SOUTHPORT, England -- Brooks Koepka's biggest smile following an opening 65 at the 146th British Open had nothing to do with how he played, but rather, a Las Vegas trip to celebrate his U.S. Open victory. "We had fun," Koepka said with a wide grin, befitting of one of those What happens in Vegas stays in Vegas commercials. When asked to elaborate, Koepka drew laughs in the media center with a coy, "It was fun," before adding as little detail as possible. "I had a few friends out. We had a good time."
In case you don't get the drift, Koepka wasn't talking about playing golf in Sin City. In fact, you won't believe how infrequently he touched his clubs in the five weeks between winning at Erin Hills and showing up at Royal Birkdale. Twice. A round with his agent and a photo shoot. That's it.
Yet there was Koepka on Thursday, grabbing a share of the early lead with Jordan Spieth. So how was he able to snap back into tournament mode so quickly despite an extended break? Quite easily, actually.
"It's just a mental thing. I don't think it's anything else. If I start playing four or five weeks in a row, everything just seems to get nonchalant, I guess you could say," said Koepka, who admitted to struggling more when he went back to the gym following his Vegas jaunt. "You get to be in the routine and get used to it. And it just doesn't seem -- it just doesn't ever seem like I'm fully ready to play. If you take some time off and kind of recharge mentally, physically, I feel like I'm in really good shape right now, even with that time off mentally."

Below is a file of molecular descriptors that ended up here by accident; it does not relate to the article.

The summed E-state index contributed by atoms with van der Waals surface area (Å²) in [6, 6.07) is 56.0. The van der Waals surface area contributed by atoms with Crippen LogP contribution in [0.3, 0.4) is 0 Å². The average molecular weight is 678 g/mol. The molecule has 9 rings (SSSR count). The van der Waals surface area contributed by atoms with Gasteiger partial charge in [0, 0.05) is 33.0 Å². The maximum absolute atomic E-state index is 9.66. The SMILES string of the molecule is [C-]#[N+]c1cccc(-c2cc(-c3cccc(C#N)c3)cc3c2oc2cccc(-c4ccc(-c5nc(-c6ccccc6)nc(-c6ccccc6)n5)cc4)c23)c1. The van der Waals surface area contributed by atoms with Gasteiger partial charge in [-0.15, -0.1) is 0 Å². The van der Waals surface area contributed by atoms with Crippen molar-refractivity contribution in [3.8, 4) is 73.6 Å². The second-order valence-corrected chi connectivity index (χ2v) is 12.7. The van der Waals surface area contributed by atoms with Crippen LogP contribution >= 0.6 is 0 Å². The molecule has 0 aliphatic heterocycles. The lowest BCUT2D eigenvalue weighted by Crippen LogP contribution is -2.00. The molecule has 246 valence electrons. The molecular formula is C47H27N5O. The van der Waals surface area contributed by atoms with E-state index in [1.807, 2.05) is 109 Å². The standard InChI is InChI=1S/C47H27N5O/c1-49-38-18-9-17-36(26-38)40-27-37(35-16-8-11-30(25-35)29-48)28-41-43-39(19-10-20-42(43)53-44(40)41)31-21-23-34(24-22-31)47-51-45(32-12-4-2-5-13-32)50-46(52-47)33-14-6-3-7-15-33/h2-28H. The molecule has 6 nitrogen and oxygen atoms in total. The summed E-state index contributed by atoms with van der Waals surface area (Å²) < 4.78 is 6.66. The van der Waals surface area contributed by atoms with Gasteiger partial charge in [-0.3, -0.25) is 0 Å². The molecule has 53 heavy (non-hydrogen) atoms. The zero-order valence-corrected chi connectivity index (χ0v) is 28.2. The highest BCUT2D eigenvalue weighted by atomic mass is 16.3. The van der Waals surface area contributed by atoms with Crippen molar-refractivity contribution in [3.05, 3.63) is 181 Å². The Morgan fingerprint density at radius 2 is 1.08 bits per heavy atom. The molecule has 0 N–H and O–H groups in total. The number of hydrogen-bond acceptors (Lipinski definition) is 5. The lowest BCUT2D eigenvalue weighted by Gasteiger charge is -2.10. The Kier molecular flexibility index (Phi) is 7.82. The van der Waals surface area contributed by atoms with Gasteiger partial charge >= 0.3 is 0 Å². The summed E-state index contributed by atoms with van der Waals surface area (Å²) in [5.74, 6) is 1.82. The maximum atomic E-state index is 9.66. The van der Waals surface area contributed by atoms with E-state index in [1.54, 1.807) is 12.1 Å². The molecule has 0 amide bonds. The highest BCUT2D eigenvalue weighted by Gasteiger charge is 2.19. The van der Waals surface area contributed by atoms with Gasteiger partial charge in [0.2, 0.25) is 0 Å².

Jason Gay wrote a story in Thursday's Wall Street Journal about how Roger Federer has used extended periods of rest to his advantage late in his career, most recently winning last week's Wimbledon after sitting out the entire clay season. In Federer's case, the time off is taken to combat the tennis great turning 36 next month. With Koepka, a gym fanatic nearly a decade younger, the benefits he reaps from rest all have to do with motivation.
"I was chomping at the bit to get back, kind of those last few days at home. I was excited to get over here. I just wanted to play golf. I just wanted to get back inside the ropes. I wanted to have those juices flowing," Koepka said. "Sometimes it's hard even when you're practicing at home, if you're playing with buddies or just playing by yourself, really hard to get up for it. I mean, I think -- it's funny, I'll play with my dad and shoot 75 every time or higher. It's hard to get into it. It's something, you just need a little bit of competitiveness and a little bit of something to get me going."
Koepka didn't really get going on Thursday until birdieing the par-4 eighth and then ripping off three consecutive birdies on 11-13. He made his lone bogey on No. 16, but bounced back with an eagle on the par-5 17th by holing a difficult bunker shot.
"Seventeen was actually a terrible lie in the bunker," Koepka said. "It was in one of the those rake marks. And my caddie told me to get inside 10 feet; that would be pretty good. And luckily enough it went in."
Lucky or not, Koepka taking apart a course in a completely different manner than his destruction of Erin Hills was impressive. Not that we should be too surprised that a player who honed his skills in Europe before becoming a PGA Tour star is comfortable playing links golf. And we definitely shouldn't be surprised that Koepka is comfortable on the big stage.
"Anytime you're excited, you're extremely focused when you're out here," Koepka said. "And it's a major championship, and if you can't get up for that, you might as well go home."
If Koepka keeps playing like this, he might be going home with another trophy. Well, after another trip to Vegas first.